Former Sen. George Allen regularly appears in the media to defend manufacturers on taxes and regulations without disclosure that he works for them

Former Sen. George Allen regularly appears in the media to defend manufacturers on taxes and regulations without disclosure that he works for them

Blog ››› ››› ERIC HANANOKI

Former Sen. George Allen (R-VA) regularly appears in the media to push the interests of the manufacturing industry on issues ranging from the environment to taxes. What’s frequently left unsaid is that the Republican works for a leading manufacturing trade association.

Allen is a former Republican Senator and governor who now heads George Allen Strategies LLC, which works for clients “on a range of issues including energy, technology, domestic, and international business development.”

He most recently penned a December 12 Washington Times op-ed claiming that American manufacturers are facing “a formidable new threat: a cabal of activists, cunning lawyers, ambitious politicians and a network of well-heeled benefactors,” which includes philanthropist (and former Media Matters donor) George Soros and environmental activist and philanthropist Tom Steyer.

Allen also wrote a May 24 Washington Times op-ed in which he encouraged lawmakers to reduce the corporate tax rate. In the piece, he cited a “recent National Association of Manufacturers study [which] indicated that smaller-sized manufacturers (under 50 employees) pay $34,671 per employee each year to comply with regulations. The regulatory burden, coupled with the high rates of our outdated tax code, are not the recipe for unlocking positive entrepreneurial growth in Virginia or anywhere in the United States.”

Neither of those pieces disclosed that Allen works for the National Association of Manufacturers (NAM). NAM is a trade association that had revenues of roughly $60 million in 2015, according to its IRS 990 form. The group, which describes itself as “the largest manufacturing association in the United States,” frequently works to oppose regulations against the industry and is now working to pass the GOP’s wildly unpopular tax bill. It is headed by Jay Timmons, a veteran Republican operative who worked as Allen’s chief of staff when he was in office.

In October 2013, the group appointed Allen as the co-chair of its “Manufacturing Competitiveness Initiative.” He has done events this year in which business groups have identified him as working for NAM. His corporate biography states that he still works for NAM and he said in a June 2017 interview that he’s “working with the National Association of Manufacturers on their competitiveness initiative.”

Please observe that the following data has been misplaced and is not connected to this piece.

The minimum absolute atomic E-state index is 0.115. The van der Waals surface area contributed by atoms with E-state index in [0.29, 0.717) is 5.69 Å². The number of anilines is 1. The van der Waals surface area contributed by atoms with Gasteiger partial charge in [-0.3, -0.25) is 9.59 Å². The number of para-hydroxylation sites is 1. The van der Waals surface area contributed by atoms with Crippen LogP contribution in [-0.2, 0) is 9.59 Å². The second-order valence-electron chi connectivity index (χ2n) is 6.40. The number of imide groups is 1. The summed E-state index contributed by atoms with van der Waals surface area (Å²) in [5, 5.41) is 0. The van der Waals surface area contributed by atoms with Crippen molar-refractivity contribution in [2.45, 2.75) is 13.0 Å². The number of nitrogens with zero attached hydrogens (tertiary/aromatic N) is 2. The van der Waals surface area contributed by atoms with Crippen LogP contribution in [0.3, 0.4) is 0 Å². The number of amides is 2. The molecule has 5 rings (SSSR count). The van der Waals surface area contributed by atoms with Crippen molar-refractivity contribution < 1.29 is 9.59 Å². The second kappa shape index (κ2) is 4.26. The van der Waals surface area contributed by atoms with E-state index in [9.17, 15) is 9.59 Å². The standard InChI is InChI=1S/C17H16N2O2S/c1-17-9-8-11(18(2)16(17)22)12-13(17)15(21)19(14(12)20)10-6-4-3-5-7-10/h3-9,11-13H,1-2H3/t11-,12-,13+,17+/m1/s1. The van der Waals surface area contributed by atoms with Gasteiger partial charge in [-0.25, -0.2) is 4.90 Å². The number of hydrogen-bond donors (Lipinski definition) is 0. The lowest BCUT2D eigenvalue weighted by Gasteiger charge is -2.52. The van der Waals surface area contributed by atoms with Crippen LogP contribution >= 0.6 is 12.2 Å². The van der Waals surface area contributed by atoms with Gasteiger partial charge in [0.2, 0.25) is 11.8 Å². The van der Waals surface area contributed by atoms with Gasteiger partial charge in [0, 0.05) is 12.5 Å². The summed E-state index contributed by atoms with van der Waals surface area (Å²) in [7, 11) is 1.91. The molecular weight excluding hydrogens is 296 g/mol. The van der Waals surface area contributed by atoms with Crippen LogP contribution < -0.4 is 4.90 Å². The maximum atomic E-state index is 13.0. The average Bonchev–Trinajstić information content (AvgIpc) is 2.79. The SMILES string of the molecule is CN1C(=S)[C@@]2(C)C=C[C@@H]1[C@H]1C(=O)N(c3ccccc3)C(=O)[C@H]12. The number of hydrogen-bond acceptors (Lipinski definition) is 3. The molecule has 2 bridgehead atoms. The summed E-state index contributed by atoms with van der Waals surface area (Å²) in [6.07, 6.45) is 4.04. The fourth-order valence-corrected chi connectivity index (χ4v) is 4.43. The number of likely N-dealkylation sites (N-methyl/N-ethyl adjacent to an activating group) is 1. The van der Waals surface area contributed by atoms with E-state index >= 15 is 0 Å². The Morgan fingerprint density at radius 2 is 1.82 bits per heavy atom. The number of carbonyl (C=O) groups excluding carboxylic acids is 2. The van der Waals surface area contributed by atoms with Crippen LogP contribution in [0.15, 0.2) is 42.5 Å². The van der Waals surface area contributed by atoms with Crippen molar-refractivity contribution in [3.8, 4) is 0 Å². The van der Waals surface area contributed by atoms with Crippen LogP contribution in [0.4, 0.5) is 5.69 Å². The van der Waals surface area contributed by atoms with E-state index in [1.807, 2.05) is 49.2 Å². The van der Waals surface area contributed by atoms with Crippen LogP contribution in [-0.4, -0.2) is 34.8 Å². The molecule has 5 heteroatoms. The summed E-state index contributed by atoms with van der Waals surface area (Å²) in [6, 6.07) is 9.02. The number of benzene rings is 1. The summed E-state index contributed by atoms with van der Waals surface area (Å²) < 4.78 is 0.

NAM’s Manufacturers’ Accountability Project, which is part of NAM’s Manufacturers’ Center for Legal Action, tweeted out Allen’s op-ed twice on December 13. Allen’s piece closely resembles the stated purpose of the NAM project, which claims to “set the record straight and highlight the concerted, coordinated campaign being waged by trial lawyers, public officials, deep-pocketed foundations and other activists who have sought to undermine and weaken manufacturers in the United States.”

The Washington Times, George Allen Strategies, and NAM did not respond to requests for comment.

Allen has written other op-eds about the government's involvement with the manufacturing industry in which his ties to NAM were not disclosed.

  • He wrote a September 2016 piece for The Hill headlined “Support US manufacturing jobs.” The piece urged Congress "to reform our business tax code to make U.S. manufacturers more competitive internationally."
  • He wrote a July 2017 Daily Caller piece headlined “For American Jobs And Competitiveness, We Need A Better QB At The Ex-Im Bank.” The Caller piece cited the National Association of Manufacturers but still did not disclose his ties. NAM tweeted out the piece from its account.
  • He wrote a July 2017 Richmond Times-Dispatch piece in which he pushed for corporate tax cuts and wrote: “According to analysis by the National Association of Manufacturers, a tax reform package that includes these important elements would create 6.5 million jobs in the USA over the next 10 years.”

He has also appeared on television and mentioned the manufacturing industry without noting his ties. For instance, during the June 11 edition of CNN’s New Day Sunday, Allen claimed that President Donald Trump “has done a great job on a lot of regulatory reform issues” and “I think that you see a lot of optimism, for example, amongst manufacturers that this president is going to deliver. Now, the members of Congress need to act too.” He also appeared on Fox Business in March where he mentioned NAM when discussing taxes but didn’t say he worked for the organization; NAM subsequently promoted his appearance and posted video of it. 

By contrast, a November 22 op-ed for the Washington Examiner disclosed that Allen works for NAM.

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